Audience may be better off dead than at 'Bernie's II'


The trouble with Bernie in "Weekend at Bernie's II" is not that he's dead, but that the movie around him is in a state of rigor mortis. In fact, this is the one movie ever made that only comes alive when the corpse moves to center stage.

A sequel to the marginally successful "Weekend at Bernie's" of 1989, Part II is set not on a weekend at all but on the Tuesday, Wednesday and Thursday of the following week. (However, the movie is so sloppily made that it fails to set itself up in time.) And no longer is it "at Bernie's": It's at the Virgin Islands. So it's another "Weekend at Bernie's" in no meaningful sense.

The usual suspects are back: Jonathan Silverman and Andrew McCarthy as a couple of low-level insurance lackeys who were originally scheduled to be fall guys for Bernie Lomax's scheme to defraud the company.

Unfortunately, Bernie (Terry Kiser) got seriously dead (a Mafia bullet), and the two young men had to finesse their way through a lengthy Fire Island weekend with the corpse, for plot reasons that no sane person could be expected to recall.

At least that one had a plot. In this one, the pretext for action is thinner than plastic wrap. Bernie had locked 2 million bucks in a St. Thomas safe deposit box with security arrangements set up so that only he can physically open it. So the guys have to get his corpse out of cold storage in the New York morgue and get him down there for another tour of pretend-life.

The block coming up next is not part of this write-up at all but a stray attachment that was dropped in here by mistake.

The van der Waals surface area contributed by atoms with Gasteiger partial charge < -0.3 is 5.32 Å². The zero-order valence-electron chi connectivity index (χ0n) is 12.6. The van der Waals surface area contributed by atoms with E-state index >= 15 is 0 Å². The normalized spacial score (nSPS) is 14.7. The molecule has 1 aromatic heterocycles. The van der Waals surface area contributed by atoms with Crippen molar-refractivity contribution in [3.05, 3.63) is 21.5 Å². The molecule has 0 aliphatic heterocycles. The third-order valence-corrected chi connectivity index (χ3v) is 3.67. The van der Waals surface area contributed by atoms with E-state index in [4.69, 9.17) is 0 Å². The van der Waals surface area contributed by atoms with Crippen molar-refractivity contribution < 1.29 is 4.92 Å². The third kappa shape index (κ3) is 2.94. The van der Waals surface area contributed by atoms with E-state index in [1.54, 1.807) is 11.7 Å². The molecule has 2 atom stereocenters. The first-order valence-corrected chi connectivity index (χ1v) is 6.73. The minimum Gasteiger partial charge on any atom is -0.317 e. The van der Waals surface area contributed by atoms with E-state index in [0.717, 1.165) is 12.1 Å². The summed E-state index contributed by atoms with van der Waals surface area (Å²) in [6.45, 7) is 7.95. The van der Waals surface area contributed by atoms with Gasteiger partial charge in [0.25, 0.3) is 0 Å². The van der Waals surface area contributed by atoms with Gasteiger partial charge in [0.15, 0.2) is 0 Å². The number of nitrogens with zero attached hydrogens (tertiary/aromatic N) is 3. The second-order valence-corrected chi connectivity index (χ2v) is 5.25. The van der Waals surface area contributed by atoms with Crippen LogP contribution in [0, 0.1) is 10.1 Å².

There's one wrinkle: The Mafia also wants the money, and they've hired a voodoo priestess to bring Ber

nie back to life. But her bumbling agents blow the job, rendering Bernie into a state of semi-zombiehood. He only stirs to fitful motion when that hot Calypso-reggae music starts a-boppin', mon.

This leads to "II's" only sustained source of humor, which is poor Terry Kiser, his face hardened into a look of twisted blissful idiocy, his body bent backward like a bow, his legs and feet tap-tap-tapping out an island beat while around him revelers and celebrants cavort with equal mindlessness.

Kiser is an incredibly gifted physical comedian, and nobody has brought more grace and delicacy to the role of a corpse. But the movie doesn't do nearly enough with him.

Instead, too much time is wasted in getting to him -- he doesn't begin to do the limbo till 40 minutes have passed -- and too much is wasted on the overacting of McCarthy and Silverman. McCarthy, in particular, seems as if he's just swallowed a guppy.

"Weekend at Bernie's II" only proves what critics have known for years: that on the planet of the bad movies, there's no life after death.


"Weekend at Bernie's II"

L Starring Terry Kiser, Andrew McCarthy and Jonathan Silverman

Directed by Robert Klane

Released by TriStar

PG-13 rated


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